his courage going. This was a remembered cold. “I don’t know. But will you tell her that Adam Trask would like to see her? She’ll know then whether I know her or not.” “I see. Well, I’ll tell

her.” She moved silently to a door on the right and opened it. Adam heard a few muffled words and a man looked through the door. The girl left the door open so that Adam would know he was not

alone. On one side of the room heavy dark portieres hung over a doorway. The girl parted the deep folds and disappeared. Adam sat back in his chair. Out of the side of his eyes he saw the man’s head thrust in and then withdrawn.

Kate’s private room was comfort and efficiency. It did not look at all like the room where Faye had lived. The walls were clad in saffron silk and the drapes were apple green. It was a silken room— deep

chairs with

silk-upholstered cushions, lamps with silken shades, a broad

bed at the far end of the room

with a gleaming white satin cover on which were piled gigantic pillows. There was no picture on the wall, no photograph or personal thing of any kind. A dressing table near the bed had no bottle or vial on its ebony top, and its sheen was reflected in triple mirrors. The rug was old and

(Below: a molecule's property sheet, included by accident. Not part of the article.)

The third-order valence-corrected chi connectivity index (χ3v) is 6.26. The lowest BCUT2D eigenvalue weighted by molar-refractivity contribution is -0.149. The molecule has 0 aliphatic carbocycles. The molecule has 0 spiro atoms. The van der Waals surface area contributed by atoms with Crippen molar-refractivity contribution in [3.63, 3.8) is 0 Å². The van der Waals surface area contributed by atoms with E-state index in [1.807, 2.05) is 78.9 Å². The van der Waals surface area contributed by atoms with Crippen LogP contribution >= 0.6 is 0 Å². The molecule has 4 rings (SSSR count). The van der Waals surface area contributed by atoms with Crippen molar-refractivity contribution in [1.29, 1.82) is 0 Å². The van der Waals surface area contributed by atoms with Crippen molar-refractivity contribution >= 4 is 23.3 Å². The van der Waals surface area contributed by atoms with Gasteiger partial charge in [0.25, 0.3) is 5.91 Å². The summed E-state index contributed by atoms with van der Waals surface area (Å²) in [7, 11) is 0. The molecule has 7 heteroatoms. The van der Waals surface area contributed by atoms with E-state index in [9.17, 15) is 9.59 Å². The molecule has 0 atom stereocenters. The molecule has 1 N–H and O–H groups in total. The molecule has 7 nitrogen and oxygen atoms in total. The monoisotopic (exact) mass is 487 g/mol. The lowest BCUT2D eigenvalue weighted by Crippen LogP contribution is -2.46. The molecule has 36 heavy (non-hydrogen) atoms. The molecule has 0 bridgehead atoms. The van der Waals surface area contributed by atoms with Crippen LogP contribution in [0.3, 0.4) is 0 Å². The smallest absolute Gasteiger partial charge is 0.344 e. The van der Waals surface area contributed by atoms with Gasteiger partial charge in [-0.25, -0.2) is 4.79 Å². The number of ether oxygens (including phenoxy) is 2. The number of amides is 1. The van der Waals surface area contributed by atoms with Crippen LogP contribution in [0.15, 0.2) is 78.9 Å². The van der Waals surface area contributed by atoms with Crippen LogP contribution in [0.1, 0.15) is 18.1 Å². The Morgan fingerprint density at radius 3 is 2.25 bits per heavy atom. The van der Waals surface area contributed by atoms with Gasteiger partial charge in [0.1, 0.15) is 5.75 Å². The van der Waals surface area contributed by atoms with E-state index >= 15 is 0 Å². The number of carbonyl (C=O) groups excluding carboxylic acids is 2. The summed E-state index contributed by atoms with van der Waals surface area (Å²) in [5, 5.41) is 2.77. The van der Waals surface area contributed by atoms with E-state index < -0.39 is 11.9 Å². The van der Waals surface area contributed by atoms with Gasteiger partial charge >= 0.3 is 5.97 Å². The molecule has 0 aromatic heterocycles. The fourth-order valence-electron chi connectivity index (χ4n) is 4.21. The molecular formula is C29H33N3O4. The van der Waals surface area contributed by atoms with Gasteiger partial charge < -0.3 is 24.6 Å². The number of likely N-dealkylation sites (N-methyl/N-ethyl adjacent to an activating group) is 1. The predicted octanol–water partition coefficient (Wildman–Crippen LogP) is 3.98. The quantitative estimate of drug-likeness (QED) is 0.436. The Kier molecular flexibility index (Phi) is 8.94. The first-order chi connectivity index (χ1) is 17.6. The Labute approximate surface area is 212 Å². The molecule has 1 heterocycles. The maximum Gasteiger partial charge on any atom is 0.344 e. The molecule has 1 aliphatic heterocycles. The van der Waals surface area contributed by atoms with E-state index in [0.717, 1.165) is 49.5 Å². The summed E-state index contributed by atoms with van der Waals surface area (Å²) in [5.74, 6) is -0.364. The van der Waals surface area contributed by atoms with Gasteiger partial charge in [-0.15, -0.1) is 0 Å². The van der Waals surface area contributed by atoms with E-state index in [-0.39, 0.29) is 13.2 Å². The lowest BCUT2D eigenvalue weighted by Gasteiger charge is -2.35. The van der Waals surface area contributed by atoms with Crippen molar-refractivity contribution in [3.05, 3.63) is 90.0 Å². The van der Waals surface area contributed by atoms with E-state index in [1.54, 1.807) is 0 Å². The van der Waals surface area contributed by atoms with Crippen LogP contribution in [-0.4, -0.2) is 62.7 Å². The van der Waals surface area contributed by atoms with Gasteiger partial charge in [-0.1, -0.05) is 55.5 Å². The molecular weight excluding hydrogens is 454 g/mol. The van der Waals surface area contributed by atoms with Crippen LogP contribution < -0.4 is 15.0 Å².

deep and Chinese, an apple-green dragon on saffron. One end

of the room was

bedroom, the center was social, and the other end was office—filing

cabinets of

golden oak, a large safe,

black with gold lettering, and

a rolltop desk with a green-hooded double lamp over it, a swivel chair behind it and a

straight chair beside it. Kate sat in the swivel chair behind the desk. She